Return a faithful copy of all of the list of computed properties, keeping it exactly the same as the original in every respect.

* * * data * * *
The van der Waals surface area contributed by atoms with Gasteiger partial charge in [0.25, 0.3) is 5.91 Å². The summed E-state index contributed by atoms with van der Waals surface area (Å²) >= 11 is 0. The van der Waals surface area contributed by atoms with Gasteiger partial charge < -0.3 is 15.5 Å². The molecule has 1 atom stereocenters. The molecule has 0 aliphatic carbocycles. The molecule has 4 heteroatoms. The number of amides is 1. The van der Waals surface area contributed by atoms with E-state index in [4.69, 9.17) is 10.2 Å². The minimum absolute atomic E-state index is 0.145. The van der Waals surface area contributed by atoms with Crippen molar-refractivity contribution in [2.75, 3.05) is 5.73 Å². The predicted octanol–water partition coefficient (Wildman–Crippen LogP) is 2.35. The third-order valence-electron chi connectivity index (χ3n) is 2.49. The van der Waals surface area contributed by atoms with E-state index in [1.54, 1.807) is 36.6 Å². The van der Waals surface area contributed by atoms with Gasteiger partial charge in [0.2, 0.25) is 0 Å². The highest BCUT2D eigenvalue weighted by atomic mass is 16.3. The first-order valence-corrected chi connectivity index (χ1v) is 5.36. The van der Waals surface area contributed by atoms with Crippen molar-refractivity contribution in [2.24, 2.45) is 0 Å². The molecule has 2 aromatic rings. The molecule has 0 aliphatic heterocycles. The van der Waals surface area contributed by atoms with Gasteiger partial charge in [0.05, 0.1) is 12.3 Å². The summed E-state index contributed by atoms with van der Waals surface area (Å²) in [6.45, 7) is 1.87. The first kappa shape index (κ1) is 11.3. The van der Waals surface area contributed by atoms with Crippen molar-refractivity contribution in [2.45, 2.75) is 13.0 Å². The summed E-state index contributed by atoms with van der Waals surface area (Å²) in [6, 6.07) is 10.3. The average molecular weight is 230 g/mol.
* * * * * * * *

The van der Waals surface area contributed by atoms with Gasteiger partial charge in [0.25, 0.3) is 5.91 Å². The summed E-state index contributed by atoms with van der Waals surface area (Å²) >= 11 is 0. The van der Waals surface area contributed by atoms with Gasteiger partial charge < -0.3 is 15.5 Å². The molecule has 1 atom stereocenters. The molecule has 0 aliphatic carbocycles. The molecule has 4 heteroatoms. The number of amides is 1. The van der Waals surface area contributed by atoms with E-state index in [4.69, 9.17) is 10.2 Å². The minimum absolute atomic E-state index is 0.145. The van der Waals surface area contributed by atoms with Crippen molar-refractivity contribution in [2.75, 3.05) is 5.73 Å². The predicted octanol–water partition coefficient (Wildman–Crippen LogP) is 2.35. The third-order valence-electron chi connectivity index (χ3n) is 2.49. The van der Waals surface area contributed by atoms with E-state index in [1.54, 1.807) is 36.6 Å². The van der Waals surface area contributed by atoms with Gasteiger partial charge in [0.2, 0.25) is 0 Å². The highest BCUT2D eigenvalue weighted by atomic mass is 16.3. The first-order valence-corrected chi connectivity index (χ1v) is 5.36. The van der Waals surface area contributed by atoms with Crippen molar-refractivity contribution in [2.24, 2.45) is 0 Å². The molecule has 2 aromatic rings. The molecule has 0 aliphatic heterocycles. The van der Waals surface area contributed by atoms with Gasteiger partial charge in [0.05, 0.1) is 12.3 Å². The summed E-state index contributed by atoms with van der Waals surface area (Å²) in [6.45, 7) is 1.87. The first kappa shape index (κ1) is 11.3. The van der Waals surface area contributed by atoms with Crippen molar-refractivity contribution in [2.45, 2.75) is 13.0 Å². The summed E-state index contributed by atoms with van der Waals surface area (Å²) in [6, 6.07) is 10.3. The average molecular weight is 230 g/mol.